FCA Suit Stealer Gets Guideline Sentence

March 19th, 2018 by Qui Tam

What Happened?

Jeffrey Wertkin, a former Akin Gump Strauss Hauer & Feld LLP partner who previously had worked at the Department of Justice (“DOJ”), received 30 months’ imprisonment for offenses related to his theft and attempted sale of a sealed government whistleblower complaint to a cyber-security company being investigated by the DOJ. The sentence was at the low end of Wertkin’s 30-37-month range under the U.S. Sentencing Guidelines and far more than the year-and-a-day sentence that his attorney had requested.

The Rundown

In November 2017, Wertkin pleaded guilty in the U.S. District Court for the Northern District of California to two counts of obstruction of justice, in violation of 18 U.S.C. § 1505; and one count of interstate transportation of stolen goods, in violation of 18 U.S.C. § 2314.  As he transitioned from his role as a civil prosecutor at the DOJ to Akin Gump’s Washington D.C. office, Wertkin stole approximately 40 sealed complaints. In November 2016, he cold-called general counsel at a Silicon Valley company and left a voicemail offering to provide information about a complaint that implicated the company for a fee.  The general counsel called the FBI, and, after a series of monitored phone calls with the general counsel, Wertkin – dressed in a wig and sunglasses – was arrested in a Sunnyvale, California hotel, at which he intended to exchange the complaint for more than $300,000 in cash.

In a lengthy and well-crafted sentencing memorandum, Wertkin’s counsel, Cristina Arguedas of Arguenda Cassman & Headley LLP focused on his undiagnosed anxiety and depression, the personal struggles caused by a taxing career, the aberrant nature of his misconduct, and the steps he had taken towards rehabilitation, including his cooperation and his embrace of mental health treatment. Arguedas submitted 85 character letters on Wertkin’s behalf.

In its filing, the government, which requested a mid-guidelines sentence of 34 months, focused its attention on Wertkin’s position of public trust when he stole the complaints and the continuing nature of his course of conduct. At the sentencing hearing, the government keyed in on the number of potential victims, noting that, after being charged, Wertkin had staged his office at Akin Gump to make it look as though the complaints had been mailed to him by the DOJ.  That act of obstruction initiated an investigation into blameless DOJ attorneys.

The Take Away

Though crediting Wertkin’s struggles with mental health issues and his significant support from the community, the Court fashioned a guidelines sentence. Among other factors, the need for general deterrence weighed heavily on the Court. While Wertkin, who had forfeited his law license, would never engage in this kind of activity again, the Court had to send a message that these matters are taken seriously.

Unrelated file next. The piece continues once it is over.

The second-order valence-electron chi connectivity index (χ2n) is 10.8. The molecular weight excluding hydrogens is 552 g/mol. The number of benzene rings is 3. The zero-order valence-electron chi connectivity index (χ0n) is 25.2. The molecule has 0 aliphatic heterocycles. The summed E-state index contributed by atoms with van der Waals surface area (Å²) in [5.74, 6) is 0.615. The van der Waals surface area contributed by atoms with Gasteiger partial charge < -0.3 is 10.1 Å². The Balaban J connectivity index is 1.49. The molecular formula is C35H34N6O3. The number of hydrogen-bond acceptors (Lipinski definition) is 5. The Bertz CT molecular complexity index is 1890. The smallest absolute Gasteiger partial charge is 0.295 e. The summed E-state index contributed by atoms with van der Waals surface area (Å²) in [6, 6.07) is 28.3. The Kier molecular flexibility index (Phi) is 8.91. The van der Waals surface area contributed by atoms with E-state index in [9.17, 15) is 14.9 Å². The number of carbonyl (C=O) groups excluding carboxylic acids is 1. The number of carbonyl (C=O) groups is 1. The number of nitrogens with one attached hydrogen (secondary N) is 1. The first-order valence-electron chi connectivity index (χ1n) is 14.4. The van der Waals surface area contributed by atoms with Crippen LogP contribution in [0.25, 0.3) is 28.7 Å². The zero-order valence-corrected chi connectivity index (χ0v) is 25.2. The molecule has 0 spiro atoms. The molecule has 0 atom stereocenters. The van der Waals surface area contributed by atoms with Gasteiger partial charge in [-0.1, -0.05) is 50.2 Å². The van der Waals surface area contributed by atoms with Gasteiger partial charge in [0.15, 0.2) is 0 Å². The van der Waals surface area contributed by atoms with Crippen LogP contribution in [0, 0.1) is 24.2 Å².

A Simple Fix to Preserve the Status Quo in Light of Escobar

March 9th, 2018 by Qui Tam

The Supreme Court’s ruling in Escobar creates a new tension between CMS’s historical “pay and chase” framework and the idea that when the government continues to pay claims when it has information regarding potential fraud, the conduct involved is not material to the payment decision. Admittedly, it would be premature to commence administrative proceedings to debar providers at the inception of an investigation. However, we humbly suggest a relatively simple and straightforward solution that allows both sides (CMS and providers) to maintain the status quo during an investigation.

When facts are brought to light that, if supported, may be material to CMS’s decision to pay, the agency should issue a notice to the entity submitting the claims:

This communication is notice to your organization that we are in possession of information regarding conduct which, if established, may be material to the decision to reimburse your organization and other individuals or organizations impacted by these reimbursement decisions for claims submitted by you or on your behalf. You are on notice that past and future claims for reimbursement are impacted by this information. This notice also applies to any entities contributing to the claims for reimbursement submitted by you or on your behalf to CMS.

Ten Questions That Should be on Every Health Care Lawyer’s Radar in 2018

February 15th, 2018 by Qui Tam

1. How far will the Supreme Court’s materiality ruling in Escobar extend?

2. Will there be any type of legislative “fix” to the Escobar ruling, and its growing progeny, being decided by scores of federal courts?

3. Will CMS more aggressively scrutinize provider submitted claims to avoid the gutting of multiple fraud investigations based on Escobar? If so, how will CMS accomplish this task?

4. Does the Department of Justice’s guidance issued on January 10, 2018, portend its future view of Escobar?

5. How will the intense mergers and acquisitions of health care providers “shake out” in the wake of the erosion and possible demise of the Affordable Care Act?

6. Will due diligence take on a new dimension in light of breakneck health care consolidation?

7. Will corporate health care compliance efforts keep up with a rapidly changing health care landscape, which includes for-profit entities, non-profit entities, and public agencies – many of which are consolidating?